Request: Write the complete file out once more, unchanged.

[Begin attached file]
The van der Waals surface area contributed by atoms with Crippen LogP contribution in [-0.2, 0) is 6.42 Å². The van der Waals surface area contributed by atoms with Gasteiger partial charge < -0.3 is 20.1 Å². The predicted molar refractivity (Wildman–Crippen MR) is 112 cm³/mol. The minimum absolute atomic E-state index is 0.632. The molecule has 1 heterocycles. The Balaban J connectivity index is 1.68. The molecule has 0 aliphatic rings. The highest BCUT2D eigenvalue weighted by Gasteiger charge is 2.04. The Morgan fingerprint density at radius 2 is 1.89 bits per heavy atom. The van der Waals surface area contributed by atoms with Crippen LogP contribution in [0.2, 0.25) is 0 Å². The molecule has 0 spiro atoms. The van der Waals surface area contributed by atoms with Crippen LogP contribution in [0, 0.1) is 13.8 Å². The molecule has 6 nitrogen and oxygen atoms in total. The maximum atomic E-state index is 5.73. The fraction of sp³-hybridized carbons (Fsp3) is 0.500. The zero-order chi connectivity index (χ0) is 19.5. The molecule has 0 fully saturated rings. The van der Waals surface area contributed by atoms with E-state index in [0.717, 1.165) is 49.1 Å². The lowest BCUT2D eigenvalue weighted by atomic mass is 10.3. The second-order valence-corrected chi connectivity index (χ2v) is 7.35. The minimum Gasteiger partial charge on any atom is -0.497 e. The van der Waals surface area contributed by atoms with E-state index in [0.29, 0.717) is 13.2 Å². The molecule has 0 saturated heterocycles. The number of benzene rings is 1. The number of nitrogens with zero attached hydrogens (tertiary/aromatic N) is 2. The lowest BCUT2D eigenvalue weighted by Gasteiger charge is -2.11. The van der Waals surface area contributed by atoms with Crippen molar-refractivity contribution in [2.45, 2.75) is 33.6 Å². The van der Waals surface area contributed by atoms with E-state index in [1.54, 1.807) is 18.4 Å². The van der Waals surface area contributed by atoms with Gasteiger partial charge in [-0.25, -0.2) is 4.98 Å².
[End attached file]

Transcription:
The van der Waals surface area contributed by atoms with Crippen LogP contribution in [-0.2, 0) is 6.42 Å². The van der Waals surface area contributed by atoms with Gasteiger partial charge < -0.3 is 20.1 Å². The predicted molar refractivity (Wildman–Crippen MR) is 112 cm³/mol. The minimum absolute atomic E-state index is 0.632. The molecule has 1 heterocycles. The Balaban J connectivity index is 1.68. The molecule has 0 aliphatic rings. The highest BCUT2D eigenvalue weighted by Gasteiger charge is 2.04. The Morgan fingerprint density at radius 2 is 1.89 bits per heavy atom. The van der Waals surface area contributed by atoms with Crippen LogP contribution in [0.2, 0.25) is 0 Å². The molecule has 0 spiro atoms. The van der Waals surface area contributed by atoms with Crippen LogP contribution in [0, 0.1) is 13.8 Å². The molecule has 6 nitrogen and oxygen atoms in total. The maximum atomic E-state index is 5.73. The fraction of sp³-hybridized carbons (Fsp3) is 0.500. The zero-order chi connectivity index (χ0) is 19.5. The molecule has 0 fully saturated rings. The van der Waals surface area contributed by atoms with E-state index in [0.717, 1.165) is 49.1 Å². The lowest BCUT2D eigenvalue weighted by atomic mass is 10.3. The second-order valence-corrected chi connectivity index (χ2v) is 7.35. The minimum Gasteiger partial charge on any atom is -0.497 e. The van der Waals surface area contributed by atoms with E-state index in [0.29, 0.717) is 13.2 Å². The molecule has 0 saturated heterocycles. The number of benzene rings is 1. The number of nitrogens with zero attached hydrogens (tertiary/aromatic N) is 2. The lowest BCUT2D eigenvalue weighted by Gasteiger charge is -2.11. The van der Waals surface area contributed by atoms with Crippen molar-refractivity contribution in [2.45, 2.75) is 33.6 Å². The van der Waals surface area contributed by atoms with E-state index in [1.54, 1.807) is 18.4 Å². The van der Waals surface area contributed by atoms with Gasteiger partial charge in [-0.25, -0.2) is 4.98 Å².